Try Aconite, a popular analgesic herb in traditional Chinese Medicine and Ayurvedic medicine. This tincture is applied topical to help relieve nerve pain.
As always the fastest most effective way to receive tailored advice to your own situation, you should visit a local licensed practitioner. Find your closest Ayurvedic practitioners here.
Traditional Chinese Medicine
There are more than 100 types of peripheral neuropathies in existence, and almost as many ways to treat it.
Acupuncture and traditional Chinese medicine can help treat the condition and your acupuncturist may ask questions about where you feel pain, when you perspire, sleep, eat, drink and exercise. He or she may also take the pulse and observe the tongue, both which help create a picture of a specific treatment plan.
The traditional Chinese approach of Acupuncture proves helpful for a variety of painful conditions; researches suggest that the technique may release chemicals which help to numb pain, as well as block pain signals which are sent from the nerves. The treatment has few side effects and sessions usually last around 45 minutes to an hour.
Transcutaneous electronic nerve stimulation (TENS) may also be used, which uses small amounts of electricity to help block pain signals. Cutaneous acupuncture, herbal and physical therapy are other routes worth a try, too.
To receive bespoke advice based upon your own situation, you should visit a local licensed practitioner. Find your closest Traditional Chinese Medicine practitioners here.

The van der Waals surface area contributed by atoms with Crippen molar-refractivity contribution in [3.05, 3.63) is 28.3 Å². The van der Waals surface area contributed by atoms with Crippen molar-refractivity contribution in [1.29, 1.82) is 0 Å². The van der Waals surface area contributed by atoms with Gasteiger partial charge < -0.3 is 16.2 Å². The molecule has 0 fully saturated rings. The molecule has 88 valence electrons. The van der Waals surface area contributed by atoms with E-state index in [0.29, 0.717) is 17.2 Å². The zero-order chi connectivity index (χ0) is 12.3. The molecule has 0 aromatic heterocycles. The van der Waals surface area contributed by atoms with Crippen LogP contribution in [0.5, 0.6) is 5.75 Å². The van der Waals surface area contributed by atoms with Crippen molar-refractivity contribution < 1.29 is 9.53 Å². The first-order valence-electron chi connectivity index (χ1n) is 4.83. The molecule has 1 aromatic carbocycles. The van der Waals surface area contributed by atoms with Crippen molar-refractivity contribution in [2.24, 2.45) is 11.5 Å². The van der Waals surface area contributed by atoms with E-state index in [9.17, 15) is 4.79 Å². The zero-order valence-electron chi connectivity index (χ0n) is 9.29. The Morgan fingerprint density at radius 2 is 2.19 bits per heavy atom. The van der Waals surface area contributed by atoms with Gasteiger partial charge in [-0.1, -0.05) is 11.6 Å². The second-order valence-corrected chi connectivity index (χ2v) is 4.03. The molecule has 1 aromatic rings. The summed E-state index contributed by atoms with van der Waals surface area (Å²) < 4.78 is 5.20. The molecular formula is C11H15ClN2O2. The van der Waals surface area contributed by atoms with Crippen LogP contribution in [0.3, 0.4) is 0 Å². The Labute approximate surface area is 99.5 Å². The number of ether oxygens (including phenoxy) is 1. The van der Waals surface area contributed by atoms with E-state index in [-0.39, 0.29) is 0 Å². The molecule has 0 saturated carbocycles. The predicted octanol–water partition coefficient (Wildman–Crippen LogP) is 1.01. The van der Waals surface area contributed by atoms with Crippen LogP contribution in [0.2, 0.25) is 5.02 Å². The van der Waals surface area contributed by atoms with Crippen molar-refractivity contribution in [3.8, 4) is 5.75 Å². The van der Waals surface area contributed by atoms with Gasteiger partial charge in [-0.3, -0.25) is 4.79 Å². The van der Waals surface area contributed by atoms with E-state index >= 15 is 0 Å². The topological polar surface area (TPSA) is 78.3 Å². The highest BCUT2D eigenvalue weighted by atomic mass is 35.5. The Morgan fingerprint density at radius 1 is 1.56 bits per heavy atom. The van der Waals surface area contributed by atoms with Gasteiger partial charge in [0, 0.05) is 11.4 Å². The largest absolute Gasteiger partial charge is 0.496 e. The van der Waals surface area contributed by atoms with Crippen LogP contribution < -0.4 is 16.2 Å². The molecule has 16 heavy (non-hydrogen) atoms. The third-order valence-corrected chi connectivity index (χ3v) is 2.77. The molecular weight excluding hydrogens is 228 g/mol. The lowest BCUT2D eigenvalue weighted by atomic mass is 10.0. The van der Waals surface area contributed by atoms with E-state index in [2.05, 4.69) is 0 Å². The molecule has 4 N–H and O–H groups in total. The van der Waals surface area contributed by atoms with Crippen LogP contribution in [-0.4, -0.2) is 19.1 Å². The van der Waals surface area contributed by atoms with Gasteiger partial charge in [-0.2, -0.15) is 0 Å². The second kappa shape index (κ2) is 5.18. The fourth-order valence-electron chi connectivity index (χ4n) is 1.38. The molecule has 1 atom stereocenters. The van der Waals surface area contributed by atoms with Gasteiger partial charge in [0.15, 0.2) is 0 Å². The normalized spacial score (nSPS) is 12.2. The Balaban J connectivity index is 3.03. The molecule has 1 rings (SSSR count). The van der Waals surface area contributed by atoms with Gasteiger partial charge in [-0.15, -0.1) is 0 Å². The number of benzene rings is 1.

Here’s a great, simple aromatherapy recipe that’s great for Neuropathy, as well as Sciatica and Restless Leg Syndrome, or just for deep relaxation.
Create a one ounce blend using 15 drops of lavender and 15 drops of frankincense, following by filling up the rest of the bottle with jojoba, apricot kernel or safflower oil. You’ll also need some plain ginger root, sliced into thin pieces (around 20 slices).
Once made, massage the blend all over the back, paying special attention to the lumbar area – which is where the nerves for the lower extremities are found. Apply some of the oil blend to your feet as well, which is where you have a lot of reflex points. Next, apply the ginger slices down your spine, as well as across the lower back.
You can try making a compress too, by applying warm, moist towels to the area and insulating with another towel over the top.
Next, lie on your tummy for 15 minutes with the compress on. You may feel some tingling, but that’s just the ginger working its magic.
Chamomile, eucalyptus, cedarwood, juniper, and/or lavender essential oils massaged into the affected areas can relieve pain.
To ensure positive results, always check that the essential oil is a 100% pure plant distillation and that it comes from a reputable source.
Useful homeopathic remedies include Belladonna, Aconite, Phytolacca, Chelidonium, Lycopodium, and Arsen alb.
A great choice of therapy for trigeminal neuralgia, homeopathic treatment can be extremely effective. This treatment helps minimize the frequency and severity of neuralgia attacks, which can lead to remission. The treatment is safe and non-toxic, too.
Arsenicum – The more nervous the affection the more effective is Arsenicum, which holds in place miasmatic neuralgias, especially of malarial origin, neuralgias from influenza or simply debility with aggravation at approach of night.
Platinum – This is a useful remedy for constrictive pain, numbness, profuse lachrymation, which is worse at night than at rest.
Owing to the principles behind homeopathy it is essential you see a licensed practitioner to receive your own personalised prescription. Find your closest Homeopath here.
Combine equal parts of the tinctures of St. John’s wort, skullcap, oat, and Siberian ginseng. Take one teaspoon of this mixture three times a day. Externally, peppermint oil can be applied to the affected area to relieve pain.
Herbal remedies focus on relieving the pain and relaxing muscles, as well as damaged nerves.